A Merry Christmas and a wonderful New Year to the two of you…

Didier Gertsch
Les Ateliers du Cinéma
Aubonne, Switzerland

Friday, December 19, 2014

Giorgio Ardisson (1931 - 2014)

It saddens me to report, so soon after the passing of Mary Dawne Arden, the death of another prominent player in the films of Mario Bava. The Facebook fan page Peplum Eternity is reporting that Italian actor Giorgio Ardisson - the handsome young actor best remembered for his roles in Bava's HERCULES IN THE HAUNTED WORLD (Ercole al centro della terra, 1961) and ERIK THE CONQUEROR (Gli invasori, 1961) - died on December 11, at the age of 82. Before either of these films, he had been featured in two other films in which Mario Bava played a behind-the-scenes part: Andre de Toth's MORGAN THE PIRATE (Morgan il pirato, 1960) and Giacomo Gentilomo's LAST OF THE VIKINGS (L'ultimo dei vichinghi, 1961).

Among his many other screen credits were roles in KATARSIS with Christopher Lee, Antonio Margheriti's THE LONG HAIR OF DEATH with Barbara Steele (recently released on Blu-ray by Raro Video), Albert Band's HERCULES AND THE PRINCESS OF TROY and Federico Fellini's JULIET OF THE SPIRITS. He also played Sartana in Pasquale Squitieri's DJANGO DEFIES SARTANA, opposite THE WHIP AND THE BODY'S Tony Kendall.

Owing to some unfortunate misinformation passed on to me, MARIO BAVA - ALL THE COLORS OF THE DARK mistakenly reported an earlier death date for Ardissson, a detail I have always regretted.

Tuesday, December 16, 2014


There they are, the twenty-four issues that redefined what genre film journalism and criticism could and should be. The first eleven issues were digest-sized, printed on pulp paper, and as thick as paperback books; the remaining numbers were full-sized magazines printed on firm, non-glossy stock. It lasted only nine years, but MIDI-MINUIT FANTASTIQUE existed to celebrate the dark beauty of the horror and fantasy genres, to draw attention to experimental and independent cinema, the literature that provoked such images, their fetishism, their eroticism. It was not a monster magazine rife with jokes and clubhouse fun; it was a magazine for adults, for connoisseurs. It celebrated mystery, surrealism, the bizarre, the brazen beauty of the strange. Their eighth issue, in fact, became a cause de scandale - a celebration of "Eroticism and Fear in the British Cinema" that featured a portfolio of never-before-published nude images from the so-called "continental versions" of various British horror films, which led to the issue being banned by many newsstands. They presented the first in-depth print interviews with the likes of Terence Fisher, Jacques Tourneur, Roger Corman and Barbara Steele, enabling their readership to cross the proscenium of the entertained to see the film business as a reality that they too might enter and change - as one of their readers, Jean Rollin, did, in time to see his work on the cover of their penultimate issue.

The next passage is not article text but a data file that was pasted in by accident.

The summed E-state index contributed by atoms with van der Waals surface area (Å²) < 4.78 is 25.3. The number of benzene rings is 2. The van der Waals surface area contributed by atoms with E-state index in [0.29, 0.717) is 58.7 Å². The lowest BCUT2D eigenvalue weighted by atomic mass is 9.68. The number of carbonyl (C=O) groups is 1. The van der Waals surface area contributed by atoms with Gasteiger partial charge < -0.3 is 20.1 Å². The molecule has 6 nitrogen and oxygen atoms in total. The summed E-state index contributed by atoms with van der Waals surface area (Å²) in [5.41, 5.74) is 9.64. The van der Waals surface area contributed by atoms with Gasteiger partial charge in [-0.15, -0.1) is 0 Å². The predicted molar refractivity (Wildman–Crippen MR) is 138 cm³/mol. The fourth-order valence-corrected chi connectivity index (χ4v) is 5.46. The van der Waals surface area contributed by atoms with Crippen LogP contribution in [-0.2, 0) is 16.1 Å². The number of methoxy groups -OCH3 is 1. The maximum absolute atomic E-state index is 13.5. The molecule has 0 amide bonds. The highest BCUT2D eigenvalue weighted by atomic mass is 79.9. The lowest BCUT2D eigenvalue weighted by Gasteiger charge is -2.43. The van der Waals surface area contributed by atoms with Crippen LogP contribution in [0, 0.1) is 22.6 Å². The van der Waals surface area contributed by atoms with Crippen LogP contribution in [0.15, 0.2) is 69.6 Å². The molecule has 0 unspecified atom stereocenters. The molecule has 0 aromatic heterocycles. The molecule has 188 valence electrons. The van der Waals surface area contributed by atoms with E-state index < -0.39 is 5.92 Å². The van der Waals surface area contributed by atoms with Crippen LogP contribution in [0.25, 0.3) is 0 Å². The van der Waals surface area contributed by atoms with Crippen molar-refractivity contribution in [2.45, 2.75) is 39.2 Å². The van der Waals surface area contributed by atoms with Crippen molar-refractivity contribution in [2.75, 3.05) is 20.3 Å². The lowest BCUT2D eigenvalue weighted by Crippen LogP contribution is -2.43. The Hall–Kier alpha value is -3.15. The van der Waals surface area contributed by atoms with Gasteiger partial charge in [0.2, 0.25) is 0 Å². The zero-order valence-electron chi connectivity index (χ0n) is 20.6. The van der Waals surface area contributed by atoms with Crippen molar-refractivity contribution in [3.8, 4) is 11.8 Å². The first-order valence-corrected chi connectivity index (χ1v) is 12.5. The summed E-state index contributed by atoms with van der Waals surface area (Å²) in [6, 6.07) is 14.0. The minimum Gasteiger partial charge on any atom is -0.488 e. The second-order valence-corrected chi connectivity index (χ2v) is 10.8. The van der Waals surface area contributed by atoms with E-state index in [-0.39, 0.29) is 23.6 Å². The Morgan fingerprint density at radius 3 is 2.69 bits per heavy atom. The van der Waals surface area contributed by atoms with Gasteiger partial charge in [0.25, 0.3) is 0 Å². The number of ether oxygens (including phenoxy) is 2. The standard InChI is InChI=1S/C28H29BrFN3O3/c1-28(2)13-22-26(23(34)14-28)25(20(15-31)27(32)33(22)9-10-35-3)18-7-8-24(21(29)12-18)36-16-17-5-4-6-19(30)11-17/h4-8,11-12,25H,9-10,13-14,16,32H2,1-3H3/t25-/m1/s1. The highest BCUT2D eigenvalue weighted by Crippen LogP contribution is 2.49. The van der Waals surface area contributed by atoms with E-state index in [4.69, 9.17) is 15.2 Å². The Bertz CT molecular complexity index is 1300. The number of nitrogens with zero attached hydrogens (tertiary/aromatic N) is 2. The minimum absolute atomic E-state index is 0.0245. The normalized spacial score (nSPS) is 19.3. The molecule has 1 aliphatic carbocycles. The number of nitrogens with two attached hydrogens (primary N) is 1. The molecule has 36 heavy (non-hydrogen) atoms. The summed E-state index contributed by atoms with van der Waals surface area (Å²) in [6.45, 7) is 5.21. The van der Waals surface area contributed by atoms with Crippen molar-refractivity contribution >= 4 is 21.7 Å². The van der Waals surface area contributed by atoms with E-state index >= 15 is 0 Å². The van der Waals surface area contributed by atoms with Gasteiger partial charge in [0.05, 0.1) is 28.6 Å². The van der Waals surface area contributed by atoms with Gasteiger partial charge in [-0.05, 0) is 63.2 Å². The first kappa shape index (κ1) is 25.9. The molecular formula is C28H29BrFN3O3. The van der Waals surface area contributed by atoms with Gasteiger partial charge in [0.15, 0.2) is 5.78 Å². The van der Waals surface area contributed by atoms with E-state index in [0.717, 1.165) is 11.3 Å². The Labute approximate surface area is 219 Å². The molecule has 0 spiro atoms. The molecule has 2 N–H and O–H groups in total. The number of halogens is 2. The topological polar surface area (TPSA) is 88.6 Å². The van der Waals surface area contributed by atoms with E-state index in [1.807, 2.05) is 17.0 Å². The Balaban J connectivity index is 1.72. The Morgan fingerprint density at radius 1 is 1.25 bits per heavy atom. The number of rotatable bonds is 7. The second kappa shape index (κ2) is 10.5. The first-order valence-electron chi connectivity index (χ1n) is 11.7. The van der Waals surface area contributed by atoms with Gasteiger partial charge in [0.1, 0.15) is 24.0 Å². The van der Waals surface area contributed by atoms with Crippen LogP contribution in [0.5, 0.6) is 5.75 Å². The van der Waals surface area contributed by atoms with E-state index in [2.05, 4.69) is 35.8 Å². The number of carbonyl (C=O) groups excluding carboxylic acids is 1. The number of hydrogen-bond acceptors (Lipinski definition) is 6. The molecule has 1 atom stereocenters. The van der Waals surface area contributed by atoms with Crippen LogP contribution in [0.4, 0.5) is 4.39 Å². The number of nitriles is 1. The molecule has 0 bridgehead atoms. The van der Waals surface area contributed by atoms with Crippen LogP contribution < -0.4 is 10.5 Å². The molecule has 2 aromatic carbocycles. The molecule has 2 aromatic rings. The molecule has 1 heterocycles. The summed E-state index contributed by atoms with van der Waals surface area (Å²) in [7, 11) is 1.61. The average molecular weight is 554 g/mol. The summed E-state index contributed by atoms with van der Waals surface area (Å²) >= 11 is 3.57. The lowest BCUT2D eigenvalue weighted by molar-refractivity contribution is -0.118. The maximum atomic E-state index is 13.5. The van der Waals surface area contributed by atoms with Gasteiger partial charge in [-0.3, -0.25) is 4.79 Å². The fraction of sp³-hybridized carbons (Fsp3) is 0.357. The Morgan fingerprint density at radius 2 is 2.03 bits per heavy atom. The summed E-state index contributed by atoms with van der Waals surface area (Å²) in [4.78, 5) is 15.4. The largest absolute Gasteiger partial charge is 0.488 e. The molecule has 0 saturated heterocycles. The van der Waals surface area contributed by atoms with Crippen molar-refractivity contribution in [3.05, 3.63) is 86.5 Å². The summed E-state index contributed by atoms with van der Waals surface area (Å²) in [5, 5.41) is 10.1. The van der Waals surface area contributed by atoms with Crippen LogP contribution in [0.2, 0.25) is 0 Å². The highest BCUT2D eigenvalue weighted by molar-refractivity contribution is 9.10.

MIDI-MINUIT FANTASTIQUE - named for the Midi-Minuit cinema in Paris where films of this sort habitually played - inspired many people outside of France, including people who couldn't speak a word of French, because the magazine was, above all, beautiful. Its carefully selected images were enough to propose a different understanding of its subject. I know for a fact that M-MF (along with Tom Reamy's TRUMPET) inspired Frederick S. Clarke to create CINEFANTASTIQUE, and it certainly inspired me to create VIDEO WATCHDOG. The VCR was my Midi-Minuit cinema.

Early this morning, reports began appearing on my Facebook news feed announcing the passing on Monday evening (December 15) of Michel Caen, the creator and editor-in-chief of this life-changing publication. I don't know his age and know nothing of the cause. He and I never met, we never exchanged words, but I hope my work shows his influence. Earlier this year, Rouge Profonde published the first of four projected hardcover volumes that will collect, reprint, update and append the contents of all 24 issues: MIDI-MINUIT FANTASTIQUE: L'INTEGRALE.

My sincere sympathies to M. Caen's wife Geneviève, his family, his friends and collaborators like his M-MF co-editor Jean-Claude Romer, and those who - like me - have shared in his stardust.